Lately, I somewhat understand why Socrates, Plato, and Aristotle oppose democracy. Well, not thoroughly, but they do emphasize the importance of skill required for voting and that skill to be possessed by the people a.k.a voters. What these Greek philosophers regret about the democratic system is that the voters decide their choice and make a judgment based on their intuition and feelings, whereas, in order to choose a leader, it takes not only skill but also wisdom and well understanding concerning the real issue being faced.
Since democracy is associated with the election, Socrates argues that letting the citizens vote without educating them about a systematic election simply shows a state’s irresponsibility. Didn’t the Prophet Muhammad (PBUH) warn us not to consult and appoint a case to someone who lacks knowledge and is not the expert of the case? This is why Plato highlights reason and wisdom that should govern a state, not rhetoric and persuasion.
Unfortunately, in today’s democracy, it opens the way to elect inexperienced and incompetent people. Today’s democracy lets anybody to elect and lead, regardless of his/her ability and background. Democracy means 51 people tell 49 people what to do. Democracy fails because the voters are blinded by their immediate needs and personal interest and disregard the main substantial issues. Furthermore, it was because of democracy that brought Socrates to be sentenced to death for his objection to the drawbacks of democracy. There is no point for democracy when stupidity is celebrated (NoFX).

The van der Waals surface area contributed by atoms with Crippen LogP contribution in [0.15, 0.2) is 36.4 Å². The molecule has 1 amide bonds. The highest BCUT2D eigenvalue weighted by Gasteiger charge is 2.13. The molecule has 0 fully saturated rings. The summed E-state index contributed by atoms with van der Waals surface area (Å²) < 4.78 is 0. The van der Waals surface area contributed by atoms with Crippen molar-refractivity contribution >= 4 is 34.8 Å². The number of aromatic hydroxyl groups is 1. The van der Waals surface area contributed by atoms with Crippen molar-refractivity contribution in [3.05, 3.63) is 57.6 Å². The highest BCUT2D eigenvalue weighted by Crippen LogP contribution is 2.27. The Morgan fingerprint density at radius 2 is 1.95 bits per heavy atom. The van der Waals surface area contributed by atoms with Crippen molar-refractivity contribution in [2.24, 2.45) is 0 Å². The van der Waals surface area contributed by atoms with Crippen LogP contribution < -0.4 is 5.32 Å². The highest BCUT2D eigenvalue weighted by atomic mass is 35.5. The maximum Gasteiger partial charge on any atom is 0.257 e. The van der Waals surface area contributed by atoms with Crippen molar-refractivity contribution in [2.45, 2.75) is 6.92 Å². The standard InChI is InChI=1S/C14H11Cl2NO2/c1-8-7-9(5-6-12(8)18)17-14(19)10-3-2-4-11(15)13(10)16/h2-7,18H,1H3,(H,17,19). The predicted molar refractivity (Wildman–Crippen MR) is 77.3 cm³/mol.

Against this backdrop, the form of good governance is abstract and unlimited. It is neither dependent on democracy nor related institutions. In fact, according to Plato, the main aim in constructing an ideal state was to find in it justice, while Aristotle supports merits. Therefore, I am convinced that all forms of civil government are good either democracy, aristocracy, oligarchy, and monarchy, etc. It is just its success and failure will completely depend on the “driver” of the government.
What matters as an individual and as a voter is to keep educating ourselves, enrich our insight, and be politically literate. The democracy we live in today is okay, but it remains insufficient to solve the issues and achieve welfare and justice. There need to be some alternatives that can be combined and altered within democracy. As the School of Life writes, “Democracy can only be as effective as the education system that surrounds it.”